Photo: Mario Cardenas Guillen, aka "El Gordo"
One of the Gulf drug cartel’s top bosses has been arrested, dealing a blow to the powerful Mexican criminal organization less than three months before President Felipe Calderon leaves office, officials said.
Mario Cardenas Guillen, known as “El Gordo” (The Fat Guy) and “M1,” was captured Monday by marines in the northeastern state of Tamaulipas, one of the areas most affected by drug-related violence in recent years.
He is the brother of former Gulf cartel top capos Osiel Cardenas Guillen, who was extradited to the United States on Jan. 20, 2007, and Antonio Ezequiel Cardenas Guillen, who died in a shootout with marines nearly two years ago.
The Gulf cartel, one of Mexico’s oldest drug trafficking organizations, was founded by Juan Nepomuceno Guerra in the 1970s and was later led by Juan Garcia Abrego, who was arrested in 1996 and extradited to the United States.
Osiel Cardenas Guillen took over the cartel’s leadership in July 1999, but he was arrested in 2003. He continued running the Gulf cartel, one of the most violent criminal organizations in Mexico, until his extradition to the United States four years later.
He was succeeded by his brother, Antonio Ezequiel, known as “Tony Tormenta,” and Jorge Eduardo Costilla Sanchez, known as “El Coss.”
Antonio Ezequiel Cardenas Guillen was killed in a shootout with marines on Nov. 5, 2010, and it was believed that Costilla Sanchez had been running the cartel since his death.
Mario Cardenas Guillen was in charge of one of the two branches of the cartel, while Costilla Sanchez, who is still at large, ran the other, a navy spokesman said.
The nearly 70-year-old Cardenas Guillen was paraded before reporters on Tuesday wearing a bullet-proof vest, appearing somber and with a bruise on his face.
He was identified as “someone who says” he is Mario Cardenas Guillen, which is standard procedure until a full identification is made.
The cartel boss was arrested in 1995 on a variety of drug-related charges, but he was released from prison in 2007, navy spokesman Rear Adm. Jose Luis Vergara said.
Cardenas Guillen oversaw the smuggling of large shipments of cocaine and marijuana from his prison cell in Matamoros, a border city in Tamaulipas, prompting his transfer to the Puente Grande prison in the western state of Jalisco, where he stayed until his release, Vergara said.
Marines seized a rifle, three ammunition clips, two grenades, 129,700 pesos ($9,800) in cash, communications gear, a vehicle and some cocaine from the suspect.
The Gulf cartel is no longer as powerful as it was in the past, partly because of its break with Los Zetas, the criminal organization’s former armed wing, which severed ties with the cartel in 2010 and now runs its own narcotics trafficking business.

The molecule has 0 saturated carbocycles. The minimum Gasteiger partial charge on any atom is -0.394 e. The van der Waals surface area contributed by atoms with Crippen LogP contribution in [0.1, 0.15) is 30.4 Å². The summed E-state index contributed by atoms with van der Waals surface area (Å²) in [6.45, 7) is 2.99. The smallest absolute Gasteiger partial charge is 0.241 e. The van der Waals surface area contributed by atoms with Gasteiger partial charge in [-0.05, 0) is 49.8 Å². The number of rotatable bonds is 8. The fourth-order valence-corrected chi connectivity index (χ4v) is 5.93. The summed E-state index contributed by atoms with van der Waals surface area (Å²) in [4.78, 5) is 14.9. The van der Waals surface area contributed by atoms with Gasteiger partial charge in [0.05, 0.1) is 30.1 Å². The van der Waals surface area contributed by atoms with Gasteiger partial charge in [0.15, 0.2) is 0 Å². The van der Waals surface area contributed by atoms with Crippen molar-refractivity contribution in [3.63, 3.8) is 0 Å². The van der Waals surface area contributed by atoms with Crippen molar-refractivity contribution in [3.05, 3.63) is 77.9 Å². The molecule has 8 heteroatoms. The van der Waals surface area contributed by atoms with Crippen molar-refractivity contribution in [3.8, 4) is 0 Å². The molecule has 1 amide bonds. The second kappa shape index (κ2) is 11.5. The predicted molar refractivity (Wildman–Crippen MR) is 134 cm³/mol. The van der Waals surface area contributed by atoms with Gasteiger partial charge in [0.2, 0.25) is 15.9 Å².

The Gulf organization, which mainly deals in cocaine, synthetic drugs and marijuana, mostly operates in northern Mexico and the country’s eastern coastal areas.
The cartel, like other Mexican criminal organizations, has expanded into kidnappings and extortion rackets, targeting businesses.
Mario Cardenas Guillen’s arrest comes as Mexico is entering the political transition that will end with the inauguration on Dec. 1 of Enrique Peña Nieto, who won the July 1 presidential election.
The cartel leader’s arrest was announced on Tuesday, the same day that Peña Nieto, of the Institutional Revolutionary Party, or PRI, named his transition team, which will oversee the handover of power from Calderon, of the conservative National Action Party, or PAN.
Calderon made fighting Mexico’s drug cartels the focus of his internal security policy after taking office on Dec. 1, 2006.
The president has deployed tens of thousands of soldiers and Federal Police officers across the country to combat drug cartels and other criminal organizations.
The use of the armed forces to fight drug traffickers, however, has failed to stem the violence.
Mexico registered 27,199 murders in 2011, or 24 per 100,000 people, the highest number since Calderon took office, the National Institute of Statistics and Geography, or INEGI, said in a report released last month.
The Movement for Peace with Justice and Dignity, which was founded by human rights activist and poet Javier Sicilia, puts the death toll from Mexico’s drug war at 70,000.
A military commander based in northern Mexico told Efe that Mario Cardenas Guillen’s arrest could lead to more violence in the region, which borders the United States.
“With the arrest of Cardenas Guillen, the situation will get difficult, there could be more violence,” the military officer told Efe on condition of anonymity.
The cartel boss’s arrest could lead to a “readjustment of the command” structure and the effort to dominate northern Mexico “will make the criminal organizations increase their clashes with greater violence,” the military commander said.